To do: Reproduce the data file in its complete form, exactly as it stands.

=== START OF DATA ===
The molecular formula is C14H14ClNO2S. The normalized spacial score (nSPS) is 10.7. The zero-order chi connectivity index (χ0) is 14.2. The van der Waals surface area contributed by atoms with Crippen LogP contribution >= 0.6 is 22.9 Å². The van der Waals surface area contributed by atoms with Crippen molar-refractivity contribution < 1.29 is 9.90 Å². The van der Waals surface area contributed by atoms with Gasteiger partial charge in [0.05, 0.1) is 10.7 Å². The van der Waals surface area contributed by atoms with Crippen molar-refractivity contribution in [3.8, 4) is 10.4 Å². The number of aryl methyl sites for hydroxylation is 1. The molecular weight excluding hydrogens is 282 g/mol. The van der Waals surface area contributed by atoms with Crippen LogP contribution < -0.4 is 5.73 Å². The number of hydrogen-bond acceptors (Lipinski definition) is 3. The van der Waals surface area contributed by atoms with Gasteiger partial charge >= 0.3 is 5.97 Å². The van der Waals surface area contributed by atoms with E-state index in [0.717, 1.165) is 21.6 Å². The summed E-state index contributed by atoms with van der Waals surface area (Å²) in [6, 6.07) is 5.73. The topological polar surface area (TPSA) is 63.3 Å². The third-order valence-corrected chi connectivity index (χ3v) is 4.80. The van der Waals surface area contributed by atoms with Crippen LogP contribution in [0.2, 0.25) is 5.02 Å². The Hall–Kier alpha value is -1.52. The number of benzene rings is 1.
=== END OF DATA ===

The molecular formula is C14H14ClNO2S. The normalized spacial score (nSPS) is 10.7. The zero-order chi connectivity index (χ0) is 14.2. The van der Waals surface area contributed by atoms with Crippen LogP contribution >= 0.6 is 22.9 Å². The van der Waals surface area contributed by atoms with Crippen molar-refractivity contribution < 1.29 is 9.90 Å². The van der Waals surface area contributed by atoms with Gasteiger partial charge in [0.05, 0.1) is 10.7 Å². The van der Waals surface area contributed by atoms with Crippen molar-refractivity contribution in [3.8, 4) is 10.4 Å². The number of aryl methyl sites for hydroxylation is 1. The molecular weight excluding hydrogens is 282 g/mol. The van der Waals surface area contributed by atoms with Crippen LogP contribution < -0.4 is 5.73 Å². The number of hydrogen-bond acceptors (Lipinski definition) is 3. The van der Waals surface area contributed by atoms with Gasteiger partial charge >= 0.3 is 5.97 Å². The van der Waals surface area contributed by atoms with E-state index in [0.717, 1.165) is 21.6 Å². The summed E-state index contributed by atoms with van der Waals surface area (Å²) in [6, 6.07) is 5.73. The topological polar surface area (TPSA) is 63.3 Å². The third-order valence-corrected chi connectivity index (χ3v) is 4.80. The van der Waals surface area contributed by atoms with Crippen LogP contribution in [0.2, 0.25) is 5.02 Å². The Hall–Kier alpha value is -1.52. The number of benzene rings is 1.